Why I love curly brackets

By | August 19, 2016

Curly brackets. Well, what can I say about them? They sure do have curves! And such curves, I’m addicted! I’ve been abusing them for as long as I remember. I abuse them even today. The day I saw a piece of code for the first time, over a decade ago, I knew I’d be using those curly brackets for the rest of my life. I’m talking about curly brackets in function definitions, loops, conditional statements.

I wrote my first ever program in C. As you might have guessed, it was a simple Hello, World! program. I’m not going to talk about the awesome, exciting, orgasmic, feeling that your first ever program gives you. We’ve all been through that. I’m going to tell you why I love those curly brackets so much even though they are not really mandatory in some cases today. For example, if your loops or conditional statements have only one statement within them, you could get away without using any curly brackets at all. And a few programming languages, such as Python, have different meanings for curly brackets and they don’t mean the same as they do in languages such as C, Java, or PHP.


Let’s start with a simple example:

if(var == 1) {
   return true;
}

That’s as simple as an if condition could get, you would think! You can actually write the same like this:

if(var == 1)
    return true;

It has the exact same meaning. Then there are ternary operators:

var == 1 : true ? false;

This looks sexy, don’t you think? The more short hand code you use, the more smart you are. That’s the notion. Consider the first and the last examples above. The three line code snippet is old-school, boring, and common. But the one line weird looking ternary code is uncommon, and sexy-looking. But it’s old-school too. When they are both old-school, why is one so common than the other? I can think of a couple of reasons — it’s easy to read and understand.

It’s always a matter of convenience you see!

Most often than not, you’d need to extend snippets like these to add more statements into the if block or the else block. That’s just how programming works. In case of the first example, your new code would look something like this:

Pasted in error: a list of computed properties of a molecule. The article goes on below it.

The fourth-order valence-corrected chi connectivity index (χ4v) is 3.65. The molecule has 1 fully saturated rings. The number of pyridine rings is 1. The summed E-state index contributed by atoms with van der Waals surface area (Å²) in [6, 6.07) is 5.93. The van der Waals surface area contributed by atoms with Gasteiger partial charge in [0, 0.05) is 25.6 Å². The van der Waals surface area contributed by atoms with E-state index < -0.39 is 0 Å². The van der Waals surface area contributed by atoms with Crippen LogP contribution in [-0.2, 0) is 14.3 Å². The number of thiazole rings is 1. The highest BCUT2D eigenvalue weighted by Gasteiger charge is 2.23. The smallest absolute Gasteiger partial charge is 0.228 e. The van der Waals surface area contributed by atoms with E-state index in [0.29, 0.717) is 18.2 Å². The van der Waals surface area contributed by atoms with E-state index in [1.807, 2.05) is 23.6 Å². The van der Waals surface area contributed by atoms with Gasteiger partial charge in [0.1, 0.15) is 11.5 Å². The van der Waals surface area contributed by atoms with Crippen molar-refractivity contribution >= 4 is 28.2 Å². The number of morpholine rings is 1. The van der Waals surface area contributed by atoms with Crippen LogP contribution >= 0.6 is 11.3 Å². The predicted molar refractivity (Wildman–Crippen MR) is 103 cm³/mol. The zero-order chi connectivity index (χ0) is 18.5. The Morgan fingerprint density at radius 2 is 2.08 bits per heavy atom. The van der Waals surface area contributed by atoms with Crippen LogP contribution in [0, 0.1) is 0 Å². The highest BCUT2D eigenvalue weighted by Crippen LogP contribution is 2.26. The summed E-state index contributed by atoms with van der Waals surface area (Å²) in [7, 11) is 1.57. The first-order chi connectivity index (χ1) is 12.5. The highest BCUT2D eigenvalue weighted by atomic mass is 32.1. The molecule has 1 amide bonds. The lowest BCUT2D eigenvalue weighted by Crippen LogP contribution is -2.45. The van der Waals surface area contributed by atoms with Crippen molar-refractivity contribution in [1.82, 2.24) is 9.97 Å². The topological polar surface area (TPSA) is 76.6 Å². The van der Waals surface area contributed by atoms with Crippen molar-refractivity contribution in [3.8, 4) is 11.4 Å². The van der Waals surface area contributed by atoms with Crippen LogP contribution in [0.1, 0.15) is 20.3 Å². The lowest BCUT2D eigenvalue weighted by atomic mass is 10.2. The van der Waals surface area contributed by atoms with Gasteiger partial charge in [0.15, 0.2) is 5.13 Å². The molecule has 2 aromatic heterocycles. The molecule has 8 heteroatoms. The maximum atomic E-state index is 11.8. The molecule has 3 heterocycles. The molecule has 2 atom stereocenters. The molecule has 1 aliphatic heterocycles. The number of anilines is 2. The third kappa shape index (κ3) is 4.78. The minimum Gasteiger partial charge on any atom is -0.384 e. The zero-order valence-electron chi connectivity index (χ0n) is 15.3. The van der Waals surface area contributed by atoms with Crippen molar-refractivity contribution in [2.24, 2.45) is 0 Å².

if(var == 1) {
    x = 2*y;
    return true;
}

That makes sense, and it was easy to modify too. Now how would you modify the second example? You’d say like this:

if(var == 1)
    x = 2*y;
    return true;

Now if this is a C/C++, Java, C#, JavaScript or PHP code, you have managed to introduce a bug. Because this is the same as writing:

if(var == 1) {
    x = 2*y;
}
return true;

But this is not what you intended. So the only way to fix this is:

if(var == 1) {
    x = 2*y;
    return true;
}

Now there is no difference between this and the very first example. I’m not even going to talk about ternary code here, for obvious reasons.


Now let’s talk about programming languages or scripts which either completely take out the use of curly brackets, or make them optional. People say it’s convenient not to use curly brackets because it avoids a couple of key strokes. You can’t be serious if you are making this argument. How much time could you seriously be wasting keying in those curly brackets? But on a serious note, it’s not beautiful, in the sense that it makes reading and understanding code a whole lot difficult.

To read and understand code, you need to have some documentation. I wrote another post the other day talking about why I think documentation is important. When you are working against a deadline, which most of us usually are, understanding the code is the top priority, not figuring out where it starts and where it ends, or which level of indentation is for which loop. You’ll be wasting more time figuring this out than you would have typing those damn curly brackets (I really don’t see typing curly brackets as waste of time).

So yeah, I love curly brackets. And I’ll be using them for as long as I possible can. And I’d respect people who would use them too even if they are optional. It looks more organised, neat, and it makes life easy. Isn’t that the ultimate aim?

If you are a JavaScript person and are excited about the cool new way of defining functions accoring to ES2015, here’s a post which talks about something very similar.

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